By Conference Minsister Diane Weible.
There are moments in time that cause us to pause. These moments are such that we feel deeply that this is our chance; our opportunity. They are moments that will not let us go and moments of which we should not let go.
The verdict in the trial of Derek Chauvin, the man who murdered George Floyd almost a year ago, is one such moment. As I watched the news and read the emails and texts I received at the time the verdict was read, there were so many emotions and thoughts shared, word ranging from relief to “we must not let this moment be the end; the work must continue.”
The other night I was listening to an On Being podcast of Krista Tippett speaking to Resmaa Menakem about his book My Grandmother’s Hands. At one point in the conversation, he stopped her because apparently, her body language changed as they were talking. He noticed it and he asked her what she was feeling in her body. He then told her that it was important for us to pay attention to what is going on in our body when having conversations about race, especially when something we hear or say causes us to tense or otherwise react.
I thought of my own body. When I have hard conversations, what is going on with me? If my body tenses, am I able to lean in? What does it say about what I am feeling and thinking in that moment? Our bodies carry so much more than we understand. Paying attention to what that allows us to understand something about how race has seeped into our entire being. Regardless of skin color, each one of us carries the harm of racism and white supremacy so prevalent in our society.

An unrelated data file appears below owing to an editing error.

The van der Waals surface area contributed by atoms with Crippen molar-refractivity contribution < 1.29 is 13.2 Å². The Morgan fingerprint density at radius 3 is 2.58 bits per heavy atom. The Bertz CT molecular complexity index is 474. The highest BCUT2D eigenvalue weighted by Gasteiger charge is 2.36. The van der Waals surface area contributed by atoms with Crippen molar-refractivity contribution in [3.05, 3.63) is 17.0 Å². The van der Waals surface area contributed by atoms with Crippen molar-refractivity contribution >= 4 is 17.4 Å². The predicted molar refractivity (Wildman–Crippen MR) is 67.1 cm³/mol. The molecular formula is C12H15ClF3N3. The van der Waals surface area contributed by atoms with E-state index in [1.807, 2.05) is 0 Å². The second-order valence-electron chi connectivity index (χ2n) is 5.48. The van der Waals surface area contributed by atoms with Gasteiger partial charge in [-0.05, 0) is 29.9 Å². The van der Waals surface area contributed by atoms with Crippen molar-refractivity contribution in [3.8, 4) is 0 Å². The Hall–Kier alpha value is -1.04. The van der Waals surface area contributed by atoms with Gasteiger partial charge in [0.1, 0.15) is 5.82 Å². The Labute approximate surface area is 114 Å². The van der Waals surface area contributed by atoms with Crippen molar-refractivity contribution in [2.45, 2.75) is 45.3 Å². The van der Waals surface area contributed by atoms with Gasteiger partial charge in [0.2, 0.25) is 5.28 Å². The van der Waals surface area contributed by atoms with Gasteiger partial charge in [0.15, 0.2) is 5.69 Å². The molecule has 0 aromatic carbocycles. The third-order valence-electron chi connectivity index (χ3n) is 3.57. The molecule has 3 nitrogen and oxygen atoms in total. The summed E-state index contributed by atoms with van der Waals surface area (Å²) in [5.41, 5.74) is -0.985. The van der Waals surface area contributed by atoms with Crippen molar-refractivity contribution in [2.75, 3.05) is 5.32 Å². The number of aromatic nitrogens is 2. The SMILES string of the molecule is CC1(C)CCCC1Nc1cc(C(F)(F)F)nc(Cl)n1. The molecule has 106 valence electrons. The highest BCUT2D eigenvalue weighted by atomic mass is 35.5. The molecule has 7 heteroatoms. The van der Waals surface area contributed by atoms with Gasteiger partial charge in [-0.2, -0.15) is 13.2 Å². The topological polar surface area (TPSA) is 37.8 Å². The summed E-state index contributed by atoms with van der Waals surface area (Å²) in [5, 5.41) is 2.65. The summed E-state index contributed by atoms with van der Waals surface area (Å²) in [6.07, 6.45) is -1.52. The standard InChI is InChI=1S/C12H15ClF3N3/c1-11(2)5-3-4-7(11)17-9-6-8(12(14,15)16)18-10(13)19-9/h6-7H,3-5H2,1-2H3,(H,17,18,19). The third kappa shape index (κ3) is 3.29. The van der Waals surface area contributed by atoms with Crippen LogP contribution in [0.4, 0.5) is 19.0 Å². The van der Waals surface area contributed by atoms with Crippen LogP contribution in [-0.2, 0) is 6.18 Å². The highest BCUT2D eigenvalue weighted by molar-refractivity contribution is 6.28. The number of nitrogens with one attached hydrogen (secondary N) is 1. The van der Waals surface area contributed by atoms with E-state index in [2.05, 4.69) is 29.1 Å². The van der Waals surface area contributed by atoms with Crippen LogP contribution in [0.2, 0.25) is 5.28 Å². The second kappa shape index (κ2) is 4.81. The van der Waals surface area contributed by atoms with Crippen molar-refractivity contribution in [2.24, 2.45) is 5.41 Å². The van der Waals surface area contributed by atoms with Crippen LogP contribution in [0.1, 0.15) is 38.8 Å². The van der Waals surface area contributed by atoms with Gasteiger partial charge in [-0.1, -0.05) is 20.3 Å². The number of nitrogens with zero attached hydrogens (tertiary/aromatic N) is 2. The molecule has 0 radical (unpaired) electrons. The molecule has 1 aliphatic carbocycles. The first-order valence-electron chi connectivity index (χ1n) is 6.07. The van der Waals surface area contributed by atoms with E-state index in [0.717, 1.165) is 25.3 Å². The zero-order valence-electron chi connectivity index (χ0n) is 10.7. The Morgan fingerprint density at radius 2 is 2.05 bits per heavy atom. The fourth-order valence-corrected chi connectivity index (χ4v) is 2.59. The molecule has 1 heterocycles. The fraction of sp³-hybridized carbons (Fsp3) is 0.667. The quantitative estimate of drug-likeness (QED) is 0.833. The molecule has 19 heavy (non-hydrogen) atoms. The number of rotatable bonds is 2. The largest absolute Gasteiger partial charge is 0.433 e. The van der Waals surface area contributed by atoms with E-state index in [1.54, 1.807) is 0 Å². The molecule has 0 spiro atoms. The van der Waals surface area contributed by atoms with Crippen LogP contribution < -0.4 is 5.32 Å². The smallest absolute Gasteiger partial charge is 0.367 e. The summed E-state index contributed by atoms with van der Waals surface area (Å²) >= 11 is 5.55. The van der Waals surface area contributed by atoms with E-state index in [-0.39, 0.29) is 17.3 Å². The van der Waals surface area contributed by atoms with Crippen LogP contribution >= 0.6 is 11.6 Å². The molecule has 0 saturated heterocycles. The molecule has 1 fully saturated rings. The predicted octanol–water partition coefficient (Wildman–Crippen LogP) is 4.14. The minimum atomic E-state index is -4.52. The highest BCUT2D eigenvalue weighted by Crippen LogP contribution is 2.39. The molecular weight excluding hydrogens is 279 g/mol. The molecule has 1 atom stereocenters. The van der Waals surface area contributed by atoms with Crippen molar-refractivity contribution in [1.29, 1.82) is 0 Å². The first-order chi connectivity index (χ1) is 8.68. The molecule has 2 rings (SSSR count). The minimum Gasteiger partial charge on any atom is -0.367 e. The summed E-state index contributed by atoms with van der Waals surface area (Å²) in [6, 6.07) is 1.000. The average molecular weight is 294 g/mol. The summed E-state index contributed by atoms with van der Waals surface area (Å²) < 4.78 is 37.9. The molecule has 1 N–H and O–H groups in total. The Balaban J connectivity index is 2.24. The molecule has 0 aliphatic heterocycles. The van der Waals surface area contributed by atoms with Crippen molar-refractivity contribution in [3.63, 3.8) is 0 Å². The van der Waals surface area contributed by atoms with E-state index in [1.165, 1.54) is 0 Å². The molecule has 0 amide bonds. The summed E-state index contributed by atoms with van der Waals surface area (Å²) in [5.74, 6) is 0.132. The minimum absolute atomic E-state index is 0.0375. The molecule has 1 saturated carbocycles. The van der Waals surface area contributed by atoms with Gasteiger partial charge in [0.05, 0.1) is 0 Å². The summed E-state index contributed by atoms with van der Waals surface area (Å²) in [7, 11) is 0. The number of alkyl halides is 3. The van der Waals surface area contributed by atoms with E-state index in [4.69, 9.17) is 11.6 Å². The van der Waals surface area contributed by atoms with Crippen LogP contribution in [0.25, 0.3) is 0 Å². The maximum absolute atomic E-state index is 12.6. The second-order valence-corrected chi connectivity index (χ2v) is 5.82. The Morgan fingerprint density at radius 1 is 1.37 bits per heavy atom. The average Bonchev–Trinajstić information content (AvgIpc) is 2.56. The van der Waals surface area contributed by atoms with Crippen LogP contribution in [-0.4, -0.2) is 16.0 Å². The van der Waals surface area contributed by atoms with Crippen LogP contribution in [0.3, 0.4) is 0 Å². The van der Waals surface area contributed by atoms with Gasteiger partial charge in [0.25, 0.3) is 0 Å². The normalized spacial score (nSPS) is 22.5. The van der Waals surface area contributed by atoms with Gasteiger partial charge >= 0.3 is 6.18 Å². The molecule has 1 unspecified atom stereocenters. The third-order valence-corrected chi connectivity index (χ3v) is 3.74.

I have been thinking about this all week. Racism and white supremacy have cost me dearly. I can speak about how much I don’t understand and have yet to learn. I can speak about the shame and guilt I carry. I can speak about my fear of hurting or offending another. I can speak about the cost of being expected to maintain the parameters of white privilege. I can speak about the times I want to scream for racism to just stop.
I am reading the book, Damaged Heritage, and that has me thinking about the damage that white supremacy has created in my own heritage. I’ve begun to do some thinking and writing about what I know about my history (and look forward to beginning to dive into what I do not yet know and have been afraid to confront).
I apologize for the rambling thoughts and feelings that I carry this week in my writing. It is a moment that requires a lot of self-reflection and I thank you for allowing me to think aloud. The work continues. My work continues. Our work continues. Let us not lose this moment.